An FEHD spokesman said in Kwun Tong five tradesmen indicated their intention to keep operating and three of them would be issued licenses. As of last month there were 166 such license holders in Hong Kong, one of whom is in Kwun Tong.
Tradesmen issued a license would be able to continue conducting business legally at the site, or choose a site from the district’s existing vacant hawker pitches. They may also propose new sites for assessment, the spokesman added.
Lau Siu-lai, a legislator-elect who has in the past been an activist for street hawking, said they should be given a cheaper license and rental price for their sites so they can continue their trade and eke out a living.
“Hawking provides a way for the elderly and the lower class to support themselves,” she said. “They also provide cheap consumer goods. They help build a community. They build personal relations and create a warmer atmosphere in the neighbourhood.”
Gordon Mathews, a professor of anthropology at the Chinese University of Hong Kong, echoed Lau’s sentiments. He described street hawking as a long local tradition adding a significant cultural element to the city.
“I personally think that street hawkers are a part of Hong Kong culture and the government is being way too bureaucratic in cracking down,” he said. “It’s causing Hong Kong to lose some of its old character.”
Some tradesmen who have been approached say the licensing fee is an acceptable burden if their work can be legitimised.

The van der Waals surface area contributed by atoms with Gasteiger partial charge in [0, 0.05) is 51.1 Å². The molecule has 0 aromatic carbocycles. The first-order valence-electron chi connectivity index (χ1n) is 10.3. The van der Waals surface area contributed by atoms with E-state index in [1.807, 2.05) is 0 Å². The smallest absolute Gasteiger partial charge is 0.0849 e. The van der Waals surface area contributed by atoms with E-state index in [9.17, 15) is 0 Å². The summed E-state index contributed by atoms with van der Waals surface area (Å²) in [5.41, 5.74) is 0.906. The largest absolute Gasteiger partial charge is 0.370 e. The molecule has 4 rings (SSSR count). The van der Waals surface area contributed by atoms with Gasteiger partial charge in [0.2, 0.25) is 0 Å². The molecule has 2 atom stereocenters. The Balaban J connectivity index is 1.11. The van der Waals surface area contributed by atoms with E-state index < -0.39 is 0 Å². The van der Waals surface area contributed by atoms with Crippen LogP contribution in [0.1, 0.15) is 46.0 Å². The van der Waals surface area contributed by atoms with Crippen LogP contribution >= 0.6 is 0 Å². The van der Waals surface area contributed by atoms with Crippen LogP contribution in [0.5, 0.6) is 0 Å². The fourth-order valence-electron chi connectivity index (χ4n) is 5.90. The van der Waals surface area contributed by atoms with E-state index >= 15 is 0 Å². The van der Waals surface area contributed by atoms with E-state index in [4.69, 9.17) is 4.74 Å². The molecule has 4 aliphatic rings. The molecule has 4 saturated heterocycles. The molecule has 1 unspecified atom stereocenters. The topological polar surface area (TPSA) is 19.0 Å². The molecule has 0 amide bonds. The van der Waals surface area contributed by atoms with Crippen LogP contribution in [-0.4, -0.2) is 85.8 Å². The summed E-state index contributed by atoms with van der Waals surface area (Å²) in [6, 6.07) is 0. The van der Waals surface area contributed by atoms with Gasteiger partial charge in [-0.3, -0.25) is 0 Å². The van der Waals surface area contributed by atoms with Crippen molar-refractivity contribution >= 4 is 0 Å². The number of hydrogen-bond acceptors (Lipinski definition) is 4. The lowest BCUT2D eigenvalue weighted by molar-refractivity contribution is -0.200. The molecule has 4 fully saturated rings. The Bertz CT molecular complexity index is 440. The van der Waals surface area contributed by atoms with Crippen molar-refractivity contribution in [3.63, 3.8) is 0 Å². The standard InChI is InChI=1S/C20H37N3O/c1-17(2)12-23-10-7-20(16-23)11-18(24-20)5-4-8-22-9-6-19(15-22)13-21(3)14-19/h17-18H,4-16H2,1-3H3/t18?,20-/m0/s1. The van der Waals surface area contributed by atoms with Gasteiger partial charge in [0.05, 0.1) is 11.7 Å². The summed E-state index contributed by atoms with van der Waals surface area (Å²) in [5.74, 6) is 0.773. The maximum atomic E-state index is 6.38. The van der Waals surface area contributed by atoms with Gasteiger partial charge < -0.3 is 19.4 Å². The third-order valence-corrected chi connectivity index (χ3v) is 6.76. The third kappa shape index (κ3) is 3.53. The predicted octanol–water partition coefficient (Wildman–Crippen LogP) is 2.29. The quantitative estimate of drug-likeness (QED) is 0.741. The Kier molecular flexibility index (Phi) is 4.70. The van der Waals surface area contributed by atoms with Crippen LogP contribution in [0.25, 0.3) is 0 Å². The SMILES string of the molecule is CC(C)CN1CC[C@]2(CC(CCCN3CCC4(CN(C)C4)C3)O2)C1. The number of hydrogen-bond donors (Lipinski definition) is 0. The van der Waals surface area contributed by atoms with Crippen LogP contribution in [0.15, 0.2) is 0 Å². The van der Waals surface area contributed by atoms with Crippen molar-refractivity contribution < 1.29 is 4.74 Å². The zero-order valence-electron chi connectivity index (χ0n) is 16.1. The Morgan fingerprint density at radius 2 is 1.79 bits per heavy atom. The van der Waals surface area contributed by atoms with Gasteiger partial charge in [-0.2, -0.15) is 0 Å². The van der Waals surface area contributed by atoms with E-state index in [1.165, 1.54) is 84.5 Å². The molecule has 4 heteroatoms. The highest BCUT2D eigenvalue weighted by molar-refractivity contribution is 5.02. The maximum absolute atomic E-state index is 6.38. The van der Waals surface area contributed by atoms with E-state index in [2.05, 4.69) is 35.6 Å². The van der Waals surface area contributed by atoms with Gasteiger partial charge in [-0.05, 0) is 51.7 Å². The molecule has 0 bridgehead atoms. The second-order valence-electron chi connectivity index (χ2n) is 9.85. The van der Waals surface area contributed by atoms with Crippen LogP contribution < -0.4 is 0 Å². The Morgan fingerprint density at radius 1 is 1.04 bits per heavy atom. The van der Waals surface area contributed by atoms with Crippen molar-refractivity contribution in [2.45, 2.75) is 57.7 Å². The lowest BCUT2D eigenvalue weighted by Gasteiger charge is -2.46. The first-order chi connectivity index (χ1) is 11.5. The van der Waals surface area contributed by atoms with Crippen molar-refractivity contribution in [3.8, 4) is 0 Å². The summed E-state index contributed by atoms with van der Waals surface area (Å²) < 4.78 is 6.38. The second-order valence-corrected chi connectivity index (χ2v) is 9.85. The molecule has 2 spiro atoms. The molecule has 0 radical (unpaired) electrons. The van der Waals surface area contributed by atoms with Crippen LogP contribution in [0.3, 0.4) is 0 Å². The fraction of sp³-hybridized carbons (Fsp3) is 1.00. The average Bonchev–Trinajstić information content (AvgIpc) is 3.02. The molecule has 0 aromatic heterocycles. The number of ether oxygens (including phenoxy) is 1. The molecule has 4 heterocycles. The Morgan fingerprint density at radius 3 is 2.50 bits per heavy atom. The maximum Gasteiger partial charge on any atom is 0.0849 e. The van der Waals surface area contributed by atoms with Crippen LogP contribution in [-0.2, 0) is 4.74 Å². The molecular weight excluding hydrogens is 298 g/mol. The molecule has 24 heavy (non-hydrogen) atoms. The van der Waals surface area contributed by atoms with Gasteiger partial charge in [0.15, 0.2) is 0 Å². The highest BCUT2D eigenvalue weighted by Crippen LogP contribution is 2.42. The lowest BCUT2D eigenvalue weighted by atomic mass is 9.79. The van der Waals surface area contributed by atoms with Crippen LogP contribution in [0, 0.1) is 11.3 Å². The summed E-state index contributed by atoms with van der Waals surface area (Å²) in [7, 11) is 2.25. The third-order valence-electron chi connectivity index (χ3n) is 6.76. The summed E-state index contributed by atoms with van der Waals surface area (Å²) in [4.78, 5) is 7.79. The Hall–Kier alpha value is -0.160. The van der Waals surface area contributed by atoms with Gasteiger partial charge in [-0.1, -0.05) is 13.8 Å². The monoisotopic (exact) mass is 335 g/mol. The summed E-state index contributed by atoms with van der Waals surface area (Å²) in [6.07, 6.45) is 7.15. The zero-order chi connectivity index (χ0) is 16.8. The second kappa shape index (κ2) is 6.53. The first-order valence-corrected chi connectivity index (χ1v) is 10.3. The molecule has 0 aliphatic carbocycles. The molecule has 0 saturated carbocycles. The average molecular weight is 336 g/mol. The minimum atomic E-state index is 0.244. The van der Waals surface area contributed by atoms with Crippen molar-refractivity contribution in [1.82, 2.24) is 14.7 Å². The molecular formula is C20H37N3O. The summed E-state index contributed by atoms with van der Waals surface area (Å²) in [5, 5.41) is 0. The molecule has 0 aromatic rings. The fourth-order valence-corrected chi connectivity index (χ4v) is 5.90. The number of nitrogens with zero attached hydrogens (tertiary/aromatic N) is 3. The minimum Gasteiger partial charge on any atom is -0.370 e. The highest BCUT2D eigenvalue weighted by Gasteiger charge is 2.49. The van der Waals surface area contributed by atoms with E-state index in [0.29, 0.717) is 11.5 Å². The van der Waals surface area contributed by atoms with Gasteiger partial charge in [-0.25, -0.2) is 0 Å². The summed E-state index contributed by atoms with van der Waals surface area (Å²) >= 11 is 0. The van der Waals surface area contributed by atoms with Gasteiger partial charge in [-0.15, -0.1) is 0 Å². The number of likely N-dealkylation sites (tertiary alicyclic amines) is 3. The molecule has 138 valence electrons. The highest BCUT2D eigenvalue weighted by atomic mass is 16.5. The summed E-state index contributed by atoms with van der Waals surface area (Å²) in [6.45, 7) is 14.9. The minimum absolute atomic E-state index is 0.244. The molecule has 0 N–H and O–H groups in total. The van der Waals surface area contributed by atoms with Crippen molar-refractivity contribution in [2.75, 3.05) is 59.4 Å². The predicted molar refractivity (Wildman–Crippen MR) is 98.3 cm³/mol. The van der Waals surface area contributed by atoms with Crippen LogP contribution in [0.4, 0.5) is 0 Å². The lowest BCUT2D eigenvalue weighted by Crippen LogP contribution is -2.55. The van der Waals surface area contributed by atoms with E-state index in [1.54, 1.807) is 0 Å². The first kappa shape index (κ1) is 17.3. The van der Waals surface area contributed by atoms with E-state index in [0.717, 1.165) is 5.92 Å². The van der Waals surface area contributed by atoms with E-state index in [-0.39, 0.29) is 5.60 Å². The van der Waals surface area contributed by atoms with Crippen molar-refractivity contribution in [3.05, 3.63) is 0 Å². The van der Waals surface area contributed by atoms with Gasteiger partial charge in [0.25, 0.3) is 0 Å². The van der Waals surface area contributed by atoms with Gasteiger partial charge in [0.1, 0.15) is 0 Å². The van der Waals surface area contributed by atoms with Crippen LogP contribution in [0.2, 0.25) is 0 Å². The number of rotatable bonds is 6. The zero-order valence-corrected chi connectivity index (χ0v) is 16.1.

Shoemaker Tang Shu-king, 50, said a vendor license would be a “dream come true.” With a hammer, a wrench, two short stools, a knit kit and a few short stools, she has been fixing shoes under a footbridge near Kwun Tong Station for a decade.
Although Tang has been working with FEHD to get a licence since 2008, she never really thought she would actually succeed.
“Paying a few thousand bucks a year for a license is reasonable,” she said. “Although my spot here under the footbridge does not obstruct any business or traffic, sometimes people still complained about my business and FEHD then had to send people to shoo me away. With a licence, I will no longer be kicked around by people.”
Encircled by fences on all sides, Tang’s humble workshop is located in an area under the footbridge steps. She charges her customers less than HK$30 to stitch up their shoes and about HK$80 to replace the heel of a leather shoe.
Tang called her craft vital, claiming there are only two machines in Hong Kong that can stitch shoes as accurately as a traditional shoemaker.
Originally from Sichuan province, she was trained in factories on the mainland as well as in Hong Kong.
“On a good day, I make about HK$300,” she said. “But there are so many bad days during which I don’t get to work because of either a rain storm or high temperature.” She added there is still interest in her craft as 10 people have approached her about an apprenticeship.
Lau Tai-kuen, an 80-year-old shoemaker, agreed that licenses would be good for business. Yet he too lamented they could not be passed to apprentices and said the industry would eventually vanish.
“This is a dying industry and we all know it,” he said. “There are not many craftsmen left in the area. The ones that are left are all very old ... the government is just trying do right by the old fellows at this very last moment. But eventually they will let the industry die as we depart this world.”